St John Karp

Ramblings of an Ornamental Hermit

A Classy Sparkledrank

A cocktail glass of sparkledrank surrounded by its ingredient bottles.

It is a sad truth that I will never have children, but does that mean the fruit of my progeny should lie rotting on the branch? No, I say! The product of my fertile loins should spring free in other forms, numerous and diverse, so you the grateful and benighted public should have the opportunity to bask in the terror and joy of my creation. I have done what I have always threatened to do. I have unleashed a bastard chimera upon the world. Bow down before its shrieks and otherworldly howls, and shiver in awe of its terrible beauty. I have invented a cocktail.

My novel Quake City gets a lot of mileage out of a fictional drink called “sparkledrank.” As far as I’m aware it has never existed, but I’ve always meant to try and make one. From what we know in the book it’s sweet, intensely alcoholic, and when you stir it you can watch purple clouds swirl as the ingredients mix. It’s trashy, something a dive bar could knock together out of whatever cough syrup and expired liquor they have at the back of the shelf, and simultaneously impossible, something that can’t exist except in a fictional boozy night out. That poses quite a challenge, but I’m no shirker. Hold my beer.

I did a first attempt at a sparkledrank using Chambord for its color and sweetness and Goldschläger for its swirling flakes of gold. It was vile. Not only is Chambord diabetes in a bottle, but Goldschläger doesn’t have nearly enough gold in it to justify calling the result a sparkledrank.

For my second attempt I decided to go less trashy. Maybe a slightly more traditional, understated cocktail was the way to go, but it definitely needs some unique kick to make it unlike anything else. The key ingredient of my sparkledrank is gin infused with butterfly pea flowers. Butterfly pea flowers come from South-East Asia where they are used to make a vivid blue tea. When you add lemon juice to it, the tea turns purple. The scientific name for the plant is Clitoria ternatea, “clitoria” apparently after the flower’s resemblance to the female tuppence. Now that is a promising start.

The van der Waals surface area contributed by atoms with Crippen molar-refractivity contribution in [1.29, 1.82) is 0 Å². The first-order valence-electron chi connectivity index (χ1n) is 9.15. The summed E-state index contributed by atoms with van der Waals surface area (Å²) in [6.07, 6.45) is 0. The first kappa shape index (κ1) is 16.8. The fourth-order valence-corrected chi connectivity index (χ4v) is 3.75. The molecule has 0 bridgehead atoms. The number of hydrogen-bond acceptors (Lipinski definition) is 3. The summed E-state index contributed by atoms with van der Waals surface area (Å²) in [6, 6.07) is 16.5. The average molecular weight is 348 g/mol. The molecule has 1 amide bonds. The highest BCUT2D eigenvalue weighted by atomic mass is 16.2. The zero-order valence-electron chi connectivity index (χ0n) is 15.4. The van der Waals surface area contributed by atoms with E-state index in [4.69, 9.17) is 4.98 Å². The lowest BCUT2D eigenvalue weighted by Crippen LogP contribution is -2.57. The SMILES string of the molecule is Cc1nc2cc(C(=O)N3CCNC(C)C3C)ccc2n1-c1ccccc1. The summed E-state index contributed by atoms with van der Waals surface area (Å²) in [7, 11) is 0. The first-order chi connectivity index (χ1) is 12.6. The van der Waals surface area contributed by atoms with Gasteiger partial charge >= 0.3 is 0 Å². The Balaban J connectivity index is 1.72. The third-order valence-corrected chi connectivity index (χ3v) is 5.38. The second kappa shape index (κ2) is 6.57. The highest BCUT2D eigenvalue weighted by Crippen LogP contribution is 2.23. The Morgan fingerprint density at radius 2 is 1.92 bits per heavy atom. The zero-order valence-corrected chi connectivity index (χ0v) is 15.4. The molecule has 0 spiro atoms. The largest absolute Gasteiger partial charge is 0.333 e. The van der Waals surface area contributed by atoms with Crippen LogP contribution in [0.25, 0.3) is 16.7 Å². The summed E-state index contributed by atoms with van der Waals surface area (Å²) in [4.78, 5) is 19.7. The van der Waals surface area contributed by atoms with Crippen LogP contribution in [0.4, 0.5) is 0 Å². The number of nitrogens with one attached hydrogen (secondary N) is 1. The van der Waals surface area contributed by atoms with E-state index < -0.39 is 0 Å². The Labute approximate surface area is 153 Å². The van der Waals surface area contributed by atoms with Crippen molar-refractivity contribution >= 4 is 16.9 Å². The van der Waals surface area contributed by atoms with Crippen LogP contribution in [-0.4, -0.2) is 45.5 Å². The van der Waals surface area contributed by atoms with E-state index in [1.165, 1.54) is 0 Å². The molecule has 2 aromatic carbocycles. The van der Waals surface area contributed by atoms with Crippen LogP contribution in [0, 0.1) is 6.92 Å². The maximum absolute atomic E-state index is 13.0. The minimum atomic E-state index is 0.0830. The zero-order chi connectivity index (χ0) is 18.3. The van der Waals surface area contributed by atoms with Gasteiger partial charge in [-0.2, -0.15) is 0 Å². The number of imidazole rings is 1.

I bought an infuser, filled it with butterfly pea flowers and Bombay Sapphire, and let it infuse for about a day. I was expecting it to come out blue and to require some lemon juice in the final mix, but the gin must have affected the acidity of the infusion because when I poured it was already a beautiful purple. I decided to pair this with sweet vermouth for flavor and Rose’s lime juice for sweetness and acidity. The primary ingredients of gin and sweet vermouth make this a variation on the classic Gin and It.

“But what about the sparkle?” I hear you cry, tearing at your cheap extensions in confusion. “You can’t have sparkledrank without the sparkle!” And right you are, in your own quaint, parochial way. While I could never be bothered with layering the drink and engineering clouds, sparkledrank would be nothing without the sparkle. Fortunately Signature Drink Lab makes Shimmer Glitter™ Dust, a few shakes of which can make any drink look like it belongs in the sweaty, fake-tanned hand of a drunk white woman on a hen night.



A close-up of the sparkledrank demonstrating its glitter.

Combine three parts gin and one part sweet vermouth in a cocktail shaker and add a splash of Rose’s lime juice. You can afford to be quite conservative with the lime because it’s a concentrated cordial. Try about a quarter of a teaspoon to start with, and vary according to taste. Shake with ice, then pour. Add a few shakes of cocktail glitter, or more depending on how skanky you feel.

Serve in uranium glass and enjoy with a night of broken hearts and body horror.